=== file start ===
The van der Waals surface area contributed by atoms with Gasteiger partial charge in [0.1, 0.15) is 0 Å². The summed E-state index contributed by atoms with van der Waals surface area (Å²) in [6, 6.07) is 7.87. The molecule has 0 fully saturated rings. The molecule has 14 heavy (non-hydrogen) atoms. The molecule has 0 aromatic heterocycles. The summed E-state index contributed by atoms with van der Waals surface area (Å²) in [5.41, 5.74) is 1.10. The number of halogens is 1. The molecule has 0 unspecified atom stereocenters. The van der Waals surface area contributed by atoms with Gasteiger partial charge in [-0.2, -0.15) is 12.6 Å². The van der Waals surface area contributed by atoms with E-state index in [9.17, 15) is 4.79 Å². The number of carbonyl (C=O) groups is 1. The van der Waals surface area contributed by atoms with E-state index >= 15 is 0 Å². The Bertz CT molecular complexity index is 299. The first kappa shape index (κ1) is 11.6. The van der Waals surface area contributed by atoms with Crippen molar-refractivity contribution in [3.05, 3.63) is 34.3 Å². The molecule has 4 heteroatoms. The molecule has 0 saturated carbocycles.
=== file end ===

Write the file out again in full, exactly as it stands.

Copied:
The van der Waals surface area contributed by atoms with Gasteiger partial charge in [0.1, 0.15) is 0 Å². The summed E-state index contributed by atoms with van der Waals surface area (Å²) in [6, 6.07) is 7.87. The molecule has 0 fully saturated rings. The molecule has 14 heavy (non-hydrogen) atoms. The molecule has 0 aromatic heterocycles. The summed E-state index contributed by atoms with van der Waals surface area (Å²) in [5.41, 5.74) is 1.10. The number of halogens is 1. The molecule has 0 unspecified atom stereocenters. The van der Waals surface area contributed by atoms with Gasteiger partial charge in [-0.2, -0.15) is 12.6 Å². The van der Waals surface area contributed by atoms with E-state index in [9.17, 15) is 4.79 Å². The number of carbonyl (C=O) groups is 1. The van der Waals surface area contributed by atoms with E-state index >= 15 is 0 Å². The Bertz CT molecular complexity index is 299. The first kappa shape index (κ1) is 11.6. The van der Waals surface area contributed by atoms with Crippen molar-refractivity contribution in [3.05, 3.63) is 34.3 Å². The molecule has 4 heteroatoms. The molecule has 0 saturated carbocycles.